Achieving an optimal DNT following a stroke code can be hindered by many obstacles, and includes the following: provider stress, lack of experience in performing a very rapid but accurate neurological assessment and lack of knowledge of critical interpretation of the laboratory and radiological data generated during the code. A Study has shown that experienced neurologists have reduced DNT compared to novice neurologists . Analyzing DNT in community hospitals demonstrate a reverse linear relationship between prior cumulative exposure to stroke cases and DNT of the treating physicians . This a reason for concern, and a call for inventing new educational methods that can close the gap, and provide patients with the best possible outcome.
Our project should only serve as a first step toward developing a more comprehensive and educational simulation lab. Future projects may aim to involve multiple members of the stroke-code-response team such as nurses, technicians, radiologists, and ED physicians in order to allow for better communication and parallel work among the team members.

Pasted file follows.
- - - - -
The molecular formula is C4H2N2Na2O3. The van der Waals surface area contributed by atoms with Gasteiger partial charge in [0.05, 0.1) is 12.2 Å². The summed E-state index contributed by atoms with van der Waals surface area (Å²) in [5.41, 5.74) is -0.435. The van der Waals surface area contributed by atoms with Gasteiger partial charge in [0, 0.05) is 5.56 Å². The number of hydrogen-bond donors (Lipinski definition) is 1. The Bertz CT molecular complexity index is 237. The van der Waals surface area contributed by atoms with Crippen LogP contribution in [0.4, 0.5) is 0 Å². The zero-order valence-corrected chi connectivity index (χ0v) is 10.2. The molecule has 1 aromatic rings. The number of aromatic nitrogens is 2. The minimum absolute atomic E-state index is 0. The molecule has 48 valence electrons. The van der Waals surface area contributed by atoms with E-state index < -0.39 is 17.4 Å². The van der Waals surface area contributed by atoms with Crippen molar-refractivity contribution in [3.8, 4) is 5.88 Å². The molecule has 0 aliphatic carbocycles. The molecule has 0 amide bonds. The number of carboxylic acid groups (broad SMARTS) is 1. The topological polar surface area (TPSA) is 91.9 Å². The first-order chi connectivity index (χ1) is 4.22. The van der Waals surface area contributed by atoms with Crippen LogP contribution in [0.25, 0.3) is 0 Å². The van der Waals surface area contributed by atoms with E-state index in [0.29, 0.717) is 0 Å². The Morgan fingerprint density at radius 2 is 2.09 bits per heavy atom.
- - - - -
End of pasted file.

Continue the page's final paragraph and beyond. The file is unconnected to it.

We admit to few limitations in our study. The project was activated in synchrony with other protocols that aimed to improve the stroke care quality in our institution, which limits our ability to attribute the improvement in DNT solely to the stroke code simulation lab. We also acknowledge the small number of the stroke codes and the short period of the study. On the other hand, it would be expected that the effect of the simulation lab would abolish with time, in the absence of refreshing courses. Thus, a well-designed double-arm cross-over study will be required in the future to delineate the full extent of benefit of installing stroke code simulation labs in academic centers.